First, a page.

Nowadays high-end butchers are finally beginning to offer them, too, so see if you can get grass-fed pigs, for they taste so much better than factory farm ones.

This dish is simply wonderful. The thick layer of fat slowly melts down during the braise and turns into a creamy blanket for the juicy meat. And surrounding it all is probably the best part of all—the skin—for it takes on a silky texture that offers yet one more bit of textural contrast. 

Most of the time, pork braises that feature the spicy fermented bean sauce of Sichuan known as là dòubànjiàng use only small chunks or ribbons of meat, and so the porky flavor and meaty texture is easily lost in all of those fireworks.

But if you use a chubby hock like here, the meat gets to keep its individuality. It also has enough heft to stand apart from the sauce, so that when you take a bite, you’ll first be pleasantly assaulted by the chilies and Sichuan peppercorns, but then these will fade away as your teeth sink into the meat and other, more earthy flavors and juicy textures take over.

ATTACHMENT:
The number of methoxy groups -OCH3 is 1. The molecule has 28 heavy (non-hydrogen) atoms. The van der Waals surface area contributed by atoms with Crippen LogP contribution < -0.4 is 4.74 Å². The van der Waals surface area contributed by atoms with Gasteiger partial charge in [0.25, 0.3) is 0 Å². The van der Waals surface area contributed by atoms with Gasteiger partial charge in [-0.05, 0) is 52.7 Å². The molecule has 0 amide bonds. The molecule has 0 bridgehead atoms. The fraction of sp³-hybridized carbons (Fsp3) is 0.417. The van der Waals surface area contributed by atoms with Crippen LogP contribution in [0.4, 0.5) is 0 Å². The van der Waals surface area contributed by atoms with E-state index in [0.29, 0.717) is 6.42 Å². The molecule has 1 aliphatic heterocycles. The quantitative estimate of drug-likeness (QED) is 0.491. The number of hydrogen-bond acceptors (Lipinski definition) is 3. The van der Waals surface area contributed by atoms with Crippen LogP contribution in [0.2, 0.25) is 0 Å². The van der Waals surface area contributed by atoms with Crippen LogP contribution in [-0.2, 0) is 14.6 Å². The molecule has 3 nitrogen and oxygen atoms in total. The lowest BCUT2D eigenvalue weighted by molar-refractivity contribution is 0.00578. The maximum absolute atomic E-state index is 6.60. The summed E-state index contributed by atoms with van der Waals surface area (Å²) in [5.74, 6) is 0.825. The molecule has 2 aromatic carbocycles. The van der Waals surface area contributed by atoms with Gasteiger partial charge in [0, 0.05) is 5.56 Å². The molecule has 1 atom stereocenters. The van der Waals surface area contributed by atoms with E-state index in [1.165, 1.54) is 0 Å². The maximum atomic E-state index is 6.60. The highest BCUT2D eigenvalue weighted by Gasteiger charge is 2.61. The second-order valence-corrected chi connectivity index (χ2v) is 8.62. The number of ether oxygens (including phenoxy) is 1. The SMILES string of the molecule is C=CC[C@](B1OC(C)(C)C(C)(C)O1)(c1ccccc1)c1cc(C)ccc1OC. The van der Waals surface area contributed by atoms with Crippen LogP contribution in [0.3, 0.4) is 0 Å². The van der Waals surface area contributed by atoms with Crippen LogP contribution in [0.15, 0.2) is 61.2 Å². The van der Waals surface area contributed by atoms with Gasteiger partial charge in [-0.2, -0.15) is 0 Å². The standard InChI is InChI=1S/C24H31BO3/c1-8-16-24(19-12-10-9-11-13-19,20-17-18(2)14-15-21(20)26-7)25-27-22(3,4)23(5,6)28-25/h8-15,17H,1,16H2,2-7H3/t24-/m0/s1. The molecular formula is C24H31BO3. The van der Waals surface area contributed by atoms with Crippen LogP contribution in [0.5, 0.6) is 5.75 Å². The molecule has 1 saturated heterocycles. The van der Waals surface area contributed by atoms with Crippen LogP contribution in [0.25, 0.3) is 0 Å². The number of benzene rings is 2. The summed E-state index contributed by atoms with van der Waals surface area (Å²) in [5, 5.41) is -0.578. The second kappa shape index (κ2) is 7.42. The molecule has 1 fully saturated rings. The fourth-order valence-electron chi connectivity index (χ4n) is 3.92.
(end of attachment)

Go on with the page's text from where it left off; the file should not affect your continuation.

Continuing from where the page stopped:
Absolutely delectable
This dish is only vaguely spicy after this long braise, but that is what you want for in a fancier, more classical dish like this. Traditionally, this would be one of the centerpieces of your banquet, and you want each course to have a different amount of heat, numbness, saltiness, and even sweetness, so that your guests enjoy a wonderful array of flavors as they dine.

Dòubànjiàng (both spicy and mild versions) are finally starting to get some recognition outside of China, and for good reason: these offer remarkably tasty ways to jump-start the flavors in braises. You usually find them in dishes featuring things like freshwater fish, chicken, eggplant, and (of course) pork, for they are complex pastes made out of things like ground chilies, Sichuan peppercorns, garlic, salt, and moldy beans. The moldy beans are what set off the fermentation in this thick mahogany brew, and they are also what give us such foods of the gods as soy sauce, so think of these as your slimy little friends.